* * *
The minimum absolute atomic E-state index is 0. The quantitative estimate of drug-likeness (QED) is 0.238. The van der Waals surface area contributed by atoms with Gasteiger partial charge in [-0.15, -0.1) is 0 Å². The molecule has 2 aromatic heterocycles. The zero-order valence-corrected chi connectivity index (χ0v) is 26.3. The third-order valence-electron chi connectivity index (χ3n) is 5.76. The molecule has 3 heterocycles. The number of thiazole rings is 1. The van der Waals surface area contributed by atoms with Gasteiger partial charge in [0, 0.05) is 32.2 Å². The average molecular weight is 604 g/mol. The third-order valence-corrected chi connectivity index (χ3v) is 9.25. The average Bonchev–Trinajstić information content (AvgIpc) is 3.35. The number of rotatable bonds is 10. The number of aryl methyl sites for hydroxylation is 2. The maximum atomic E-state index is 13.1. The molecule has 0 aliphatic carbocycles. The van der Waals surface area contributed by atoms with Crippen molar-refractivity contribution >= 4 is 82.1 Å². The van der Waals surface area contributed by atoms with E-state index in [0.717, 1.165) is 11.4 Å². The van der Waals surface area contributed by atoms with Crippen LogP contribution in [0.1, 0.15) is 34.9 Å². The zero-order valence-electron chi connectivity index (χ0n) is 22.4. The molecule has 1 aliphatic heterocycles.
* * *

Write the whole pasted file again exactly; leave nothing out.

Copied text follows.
The minimum absolute atomic E-state index is 0. The quantitative estimate of drug-likeness (QED) is 0.238. The van der Waals surface area contributed by atoms with Gasteiger partial charge in [-0.15, -0.1) is 0 Å². The molecule has 2 aromatic heterocycles. The zero-order valence-corrected chi connectivity index (χ0v) is 26.3. The third-order valence-electron chi connectivity index (χ3n) is 5.76. The molecule has 3 heterocycles. The number of thiazole rings is 1. The van der Waals surface area contributed by atoms with Gasteiger partial charge in [0, 0.05) is 32.2 Å². The average molecular weight is 604 g/mol. The third-order valence-corrected chi connectivity index (χ3v) is 9.25. The average Bonchev–Trinajstić information content (AvgIpc) is 3.35. The number of rotatable bonds is 10. The number of aryl methyl sites for hydroxylation is 2. The maximum atomic E-state index is 13.1. The molecule has 0 aliphatic carbocycles. The van der Waals surface area contributed by atoms with Crippen molar-refractivity contribution >= 4 is 82.1 Å². The van der Waals surface area contributed by atoms with E-state index in [0.717, 1.165) is 11.4 Å². The van der Waals surface area contributed by atoms with Crippen LogP contribution in [0.1, 0.15) is 34.9 Å². The zero-order valence-electron chi connectivity index (χ0n) is 22.4. The molecule has 1 aliphatic heterocycles.